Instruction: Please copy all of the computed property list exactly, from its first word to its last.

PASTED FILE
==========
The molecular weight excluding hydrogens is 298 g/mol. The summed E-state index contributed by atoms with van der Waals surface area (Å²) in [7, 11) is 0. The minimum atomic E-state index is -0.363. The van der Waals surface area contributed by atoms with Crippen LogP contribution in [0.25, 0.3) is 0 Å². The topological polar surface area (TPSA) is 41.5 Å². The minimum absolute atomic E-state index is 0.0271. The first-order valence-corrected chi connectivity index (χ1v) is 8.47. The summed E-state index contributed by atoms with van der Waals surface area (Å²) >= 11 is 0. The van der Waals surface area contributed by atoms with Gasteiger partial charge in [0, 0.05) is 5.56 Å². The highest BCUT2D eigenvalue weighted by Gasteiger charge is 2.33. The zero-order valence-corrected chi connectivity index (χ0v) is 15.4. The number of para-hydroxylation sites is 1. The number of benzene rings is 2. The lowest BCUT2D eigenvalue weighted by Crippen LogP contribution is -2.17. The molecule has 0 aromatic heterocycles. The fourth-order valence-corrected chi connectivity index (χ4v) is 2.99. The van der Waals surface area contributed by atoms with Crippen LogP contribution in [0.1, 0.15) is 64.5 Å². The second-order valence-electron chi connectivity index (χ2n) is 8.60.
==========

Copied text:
The molecular weight excluding hydrogens is 298 g/mol. The summed E-state index contributed by atoms with van der Waals surface area (Å²) in [7, 11) is 0. The minimum atomic E-state index is -0.363. The van der Waals surface area contributed by atoms with Crippen LogP contribution in [0.25, 0.3) is 0 Å². The topological polar surface area (TPSA) is 41.5 Å². The minimum absolute atomic E-state index is 0.0271. The first-order valence-corrected chi connectivity index (χ1v) is 8.47. The summed E-state index contributed by atoms with van der Waals surface area (Å²) >= 11 is 0. The van der Waals surface area contributed by atoms with Gasteiger partial charge in [0, 0.05) is 5.56 Å². The highest BCUT2D eigenvalue weighted by Gasteiger charge is 2.33. The zero-order valence-corrected chi connectivity index (χ0v) is 15.4. The number of para-hydroxylation sites is 1. The number of benzene rings is 2. The lowest BCUT2D eigenvalue weighted by Crippen LogP contribution is -2.17. The molecule has 0 aromatic heterocycles. The fourth-order valence-corrected chi connectivity index (χ4v) is 2.99. The van der Waals surface area contributed by atoms with Crippen LogP contribution in [0.1, 0.15) is 64.5 Å². The second-order valence-electron chi connectivity index (χ2n) is 8.60.